@#$%! Beavers

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upfrombottom

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I have been fighting beavers all summer. They keep stopping up a creek that drains one of my pastures. With the heavy rains we have had here in Arkansas this year, it has been a real pain. The dam (two actually) is on my neighbor's hunting property, he could care less if they are there or not, so I am on my own. I have torn them out as many as four times in a week. My question is: are there any proven solutions ( and I have tried many homegrown (ie. hair-brained) concoctions suggested by others) that will deter them from plugging it back up overnight? I know the obvious solution is a shotgun but I don't care to much about laying in head high weeds, on the side of a creek allnite wondering if a cottonmouth is going to show up first.
 

dun

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Have you contacted your state conservation department? They may have some ideas, maybe NRCS would have some too.
 
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upfrombottom

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Been there. I am still trying to get them to show up at another pasture I've been wanting to build a stock pond for two years now. Seems the head honcho there was do to retire three years ago and they did not have a replacement so he stuck around and opened the door, filled the coffee pot, and created a list of things to do for the next guy. The new guy started about three months ago and all I get from him is "your on the list." Maybe that's where I need the shotgun. :lol2:
 

Jogeephus

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When you tear it out, place a pipe in the dam and secure it in place. The pipe you put in needs to have both or at least one end capped and then about 2 foot back from the cap cut a section out of the side of the pipe (you can attach hardware cloth ove hole is you wish) and place this down so when the water rises it enters the pipe from the bottom side and flows out the other end. Its also best to put this as far out into the wet area as possible and not up against the dam. Beavers have a hard time figuring this thing out.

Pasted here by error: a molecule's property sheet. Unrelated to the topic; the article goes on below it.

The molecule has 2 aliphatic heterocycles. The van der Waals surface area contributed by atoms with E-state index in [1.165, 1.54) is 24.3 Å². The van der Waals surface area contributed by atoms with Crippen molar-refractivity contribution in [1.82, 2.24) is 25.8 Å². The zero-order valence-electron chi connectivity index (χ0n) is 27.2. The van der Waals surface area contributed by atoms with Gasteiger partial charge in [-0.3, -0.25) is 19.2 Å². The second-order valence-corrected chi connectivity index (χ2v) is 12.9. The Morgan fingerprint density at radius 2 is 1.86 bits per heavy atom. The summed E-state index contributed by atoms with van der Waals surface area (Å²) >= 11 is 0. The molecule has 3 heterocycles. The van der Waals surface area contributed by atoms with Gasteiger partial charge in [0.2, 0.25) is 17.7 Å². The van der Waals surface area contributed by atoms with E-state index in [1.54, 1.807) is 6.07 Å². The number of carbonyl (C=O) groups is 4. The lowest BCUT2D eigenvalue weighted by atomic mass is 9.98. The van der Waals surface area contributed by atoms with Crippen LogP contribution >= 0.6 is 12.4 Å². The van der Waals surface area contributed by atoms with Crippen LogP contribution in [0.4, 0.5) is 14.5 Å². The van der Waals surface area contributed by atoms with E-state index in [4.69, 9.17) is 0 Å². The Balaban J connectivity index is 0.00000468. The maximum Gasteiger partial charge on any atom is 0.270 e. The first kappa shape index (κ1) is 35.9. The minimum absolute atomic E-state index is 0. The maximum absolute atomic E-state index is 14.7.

If you know anyone with a license for explosives you can also locate the lodge and wire this up with a block of sure fire and wait till you see a beaver swimming. Shoot at and miss the beaver and let him and the others run home. Wait just a few minutes then hit the electricity and say good bye to the lodge and the rodents. BTW If you do this, by all means resist the temptation to doctor it up with two sacks of laced ammonium nitrate cause its completely unneccessary and you will probably pi$$ off every neighbor for a mile or so.

Another method is to put an alligator in the water hole but if you have a neighbor owns a yapping little toy poodle that was more bark than bite, I'd advise against it. ;-)
 

dun

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Jogeephus said:
Another method is to put an alligator in the water hole but if you have a neighbor owns a yapping little toy poodle that was more bark than bite, I'd advise against it. ;-)[/quoteI I would think that would be the BEST reason to do it. But gators around there are probably as common as polled Moose
 

Jogeephus

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dun":bcty9r8o said:
Jogeephus":bcty9r8o said:
Another method is to put an alligator in the water hole but if you have a neighbor owns a yapping little toy poodle that was more bark than bite, I'd advise against it. ;-)[/quoteI I would think that would be the BEST reason to do it. But gators around there are probably as common as polled Moose

So what you are saying is that I know longer need to shoulder the guilt. :lol2:
 

dun

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Jogeephus":1huchytn said:
dun":1huchytn said:
Jogeephus":1huchytn said:
Another method is to put an alligator in the water hole but if you have a neighbor owns a yapping little toy poodle that was more bark than bite, I'd advise against it. ;-)[/quoteI I would think that would be the BEST reason to do it. But gators around there are probably as common as polled Moose

So what you are saying is that I know longer need to shoulder the guilt. :lol2:

Go ahead and feel pride in doing a community service
 

grannysoo

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Everyone around here either traps or uses the shotgun. Our county actually has a couple of good ole' boys that get paid for every beaver tail that they bring in. Sort of like contract labor.